These improvements are associated with numerous problems, such as an increased length of scan stroke along axis 108′, which results in significantly increased mass, complexity and cost in constructing the motive system within vacuum chamber 110. Wafer handling structures, such as wafer feeding and disposition systems, must be able to work in cooperation with the tilted axis 108′ at a variety of angles. The flood gun 312 is usually positioned so close to wafer 100 that the flood gun interferes with the motion of wafer handling and transfer systems in the implantation chamber 110. System reliability and repeatability are reduced by these complexities, and wafer handling capacity is reduced.
The hybrid scan system and method of the invention solves the problems outlined above by providing an ion implantation system that achieves uniformity when tilting wafers out of the setup plane without tilting the entire mechanical scan axis. In summary, the system deliberately tilts the wafer out of the typical setup Faraday sample plane to provide an implant angle. A two-axis faraday performs the beam setup in the implant plane at the exact implant angle, to eliminate out-of-focal plane problems. The overall system is advantageously simpler, smaller, more reliable and less costly to use than are prior systems.
The ion implantation system includes a source of ions that are scanned linearly along a first axis to produce an ion beam, such as a parallel path fan beam having a two dimensional cross section that is normal to the first axis and at least twice as large in one dimension than another. A workpiece holder, such as a wafer holder, is configured for mechanical scanning in linear motion along a path of motion perpendicular to the first axis. This configuration is achieved, for example, through the use of a first vertically extensible drive arm that is rotatable about its axis of extension. Selectively adjustable rotation control structure is utilized for rotating the workpiece using the direction of the vertically extensible path of motion as an axis of rotation to orient an implant surface on a workpiece at a selected angle of rotation when the workpiece is installed in the workpiece holder. A beam measuring device, such as a Faraday cup, is configured for scanning along an intended location of the implant surface to provide a setup measurement coincident with the intended location. Thus, the setup plane of the beam measurements is not perpendicular to the direction of ion beam propagation when the workpiece holder is rotated.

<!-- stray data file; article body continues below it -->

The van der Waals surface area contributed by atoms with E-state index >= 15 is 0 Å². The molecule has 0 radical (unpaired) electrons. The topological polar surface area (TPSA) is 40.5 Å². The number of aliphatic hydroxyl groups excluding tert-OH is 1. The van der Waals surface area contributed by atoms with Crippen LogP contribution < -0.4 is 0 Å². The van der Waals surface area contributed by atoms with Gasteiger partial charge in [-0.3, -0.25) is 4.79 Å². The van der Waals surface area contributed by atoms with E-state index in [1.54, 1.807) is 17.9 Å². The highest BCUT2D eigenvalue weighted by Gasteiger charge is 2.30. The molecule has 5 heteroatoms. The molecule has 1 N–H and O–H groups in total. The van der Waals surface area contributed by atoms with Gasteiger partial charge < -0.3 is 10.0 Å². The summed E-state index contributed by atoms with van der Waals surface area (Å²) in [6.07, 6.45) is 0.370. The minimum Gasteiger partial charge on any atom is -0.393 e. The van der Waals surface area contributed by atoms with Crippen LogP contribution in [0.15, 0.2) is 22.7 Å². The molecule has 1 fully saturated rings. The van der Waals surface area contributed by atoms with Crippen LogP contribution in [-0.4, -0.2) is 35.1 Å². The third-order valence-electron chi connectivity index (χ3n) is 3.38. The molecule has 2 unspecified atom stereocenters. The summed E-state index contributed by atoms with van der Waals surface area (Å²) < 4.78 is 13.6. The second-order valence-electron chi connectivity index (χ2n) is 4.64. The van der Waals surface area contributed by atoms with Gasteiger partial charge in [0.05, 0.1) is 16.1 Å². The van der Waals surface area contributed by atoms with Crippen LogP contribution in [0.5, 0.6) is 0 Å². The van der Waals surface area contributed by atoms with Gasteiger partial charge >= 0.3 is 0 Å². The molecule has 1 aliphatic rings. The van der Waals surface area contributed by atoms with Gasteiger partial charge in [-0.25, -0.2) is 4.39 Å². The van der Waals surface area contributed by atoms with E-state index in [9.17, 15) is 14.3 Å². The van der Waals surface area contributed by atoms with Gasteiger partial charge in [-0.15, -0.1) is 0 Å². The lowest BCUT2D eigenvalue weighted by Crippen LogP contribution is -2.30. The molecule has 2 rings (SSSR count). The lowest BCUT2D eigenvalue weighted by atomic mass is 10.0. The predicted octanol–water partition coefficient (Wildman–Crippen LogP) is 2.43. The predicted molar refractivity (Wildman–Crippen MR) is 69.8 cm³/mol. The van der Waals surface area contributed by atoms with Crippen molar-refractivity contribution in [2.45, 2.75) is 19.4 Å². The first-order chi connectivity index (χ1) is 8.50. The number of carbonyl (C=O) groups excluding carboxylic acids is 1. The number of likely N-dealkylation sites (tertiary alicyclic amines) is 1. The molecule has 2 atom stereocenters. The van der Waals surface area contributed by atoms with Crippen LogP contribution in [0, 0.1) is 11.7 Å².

Other aspects and instrumentalities include using at least one charge neutralization device, such as an electron flood gun or a plasma bridge, which is directed towards the workpiece holder for neutralization of beam charge buildup. A rotatable mechanism is configured to maintain the charge neutralization device in corresponding rotational alignment with the workpiece holder. For example, the charge neutralization device may be mounted on a second vertically extensible drive arm that is rotatable about its axis of extension. The rotatable mechanism associated with the charge neutralization device and aligned with the first vertically extensible drive arm such that the rotatable mechanism can be rotated in linear alignment with the selectively adjustable rotation control structure. This alignment maintains an orientation of the angular rotation and spacing of the charger neutralization device and the workpiece holder.
The foregoing system is used in a method for ion implantation of a workpiece comprising the steps of generating an ion beam perpendicular to a first XY plane having an X-axis and a Y-axis; scanning the beam across the workpiece along the X axis of the first XY plane; identifying a second plane by rotating the first XY plane about the Y-axis; measuring the effective ion beam intensity along a line in a second plane to provide a beam intensity signal; and adjusting the ion beam based upon the beam intensity signal to obtain an adjusted ion beam having a more uniform ion beam intensity along the line in the second plane; rotating the workpiece to present an implant surface in alignment with the second; and translating the workpiece along the Y axis of concomitantly with the XY planes to pass the workpiece through the adjusted ion beam to accomplish ion implantation in the workpiece. The method may further comprise the steps of positioning a charge neutralization device in a position of rotational alignment with the workpiece prior to the step of rotating the workpiece; and re-aligning the charge neutralization device into the position of rotational alignment after the step of rotating the workpiece.